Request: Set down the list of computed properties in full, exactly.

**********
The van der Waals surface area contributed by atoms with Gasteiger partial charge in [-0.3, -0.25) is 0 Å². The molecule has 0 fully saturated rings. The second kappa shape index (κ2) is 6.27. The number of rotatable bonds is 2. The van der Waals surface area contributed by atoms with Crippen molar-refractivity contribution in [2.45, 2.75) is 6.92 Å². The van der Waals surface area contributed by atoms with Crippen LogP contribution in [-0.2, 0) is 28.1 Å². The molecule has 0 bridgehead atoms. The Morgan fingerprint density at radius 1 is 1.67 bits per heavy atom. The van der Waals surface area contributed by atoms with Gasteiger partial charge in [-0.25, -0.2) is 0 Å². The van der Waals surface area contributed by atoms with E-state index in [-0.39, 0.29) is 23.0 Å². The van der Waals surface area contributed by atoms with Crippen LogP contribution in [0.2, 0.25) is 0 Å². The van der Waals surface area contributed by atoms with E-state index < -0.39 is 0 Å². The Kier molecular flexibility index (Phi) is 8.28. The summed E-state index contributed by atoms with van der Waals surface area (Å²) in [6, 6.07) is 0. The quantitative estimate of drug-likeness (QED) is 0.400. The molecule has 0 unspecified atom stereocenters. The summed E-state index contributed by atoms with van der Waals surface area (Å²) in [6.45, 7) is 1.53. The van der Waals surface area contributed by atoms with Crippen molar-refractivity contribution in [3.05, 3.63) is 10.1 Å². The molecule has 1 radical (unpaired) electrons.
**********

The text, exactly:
The van der Waals surface area contributed by atoms with Gasteiger partial charge in [-0.3, -0.25) is 0 Å². The molecule has 0 fully saturated rings. The second kappa shape index (κ2) is 6.27. The number of rotatable bonds is 2. The van der Waals surface area contributed by atoms with Crippen molar-refractivity contribution in [2.45, 2.75) is 6.92 Å². The van der Waals surface area contributed by atoms with Crippen LogP contribution in [-0.2, 0) is 28.1 Å². The molecule has 0 bridgehead atoms. The Morgan fingerprint density at radius 1 is 1.67 bits per heavy atom. The van der Waals surface area contributed by atoms with Gasteiger partial charge in [-0.25, -0.2) is 0 Å². The van der Waals surface area contributed by atoms with E-state index in [-0.39, 0.29) is 23.0 Å². The van der Waals surface area contributed by atoms with Crippen LogP contribution in [0.2, 0.25) is 0 Å². The van der Waals surface area contributed by atoms with E-state index < -0.39 is 0 Å². The Kier molecular flexibility index (Phi) is 8.28. The summed E-state index contributed by atoms with van der Waals surface area (Å²) in [6, 6.07) is 0. The quantitative estimate of drug-likeness (QED) is 0.400. The molecule has 0 unspecified atom stereocenters. The summed E-state index contributed by atoms with van der Waals surface area (Å²) in [6.45, 7) is 1.53. The van der Waals surface area contributed by atoms with Crippen molar-refractivity contribution in [3.05, 3.63) is 10.1 Å². The molecule has 1 radical (unpaired) electrons.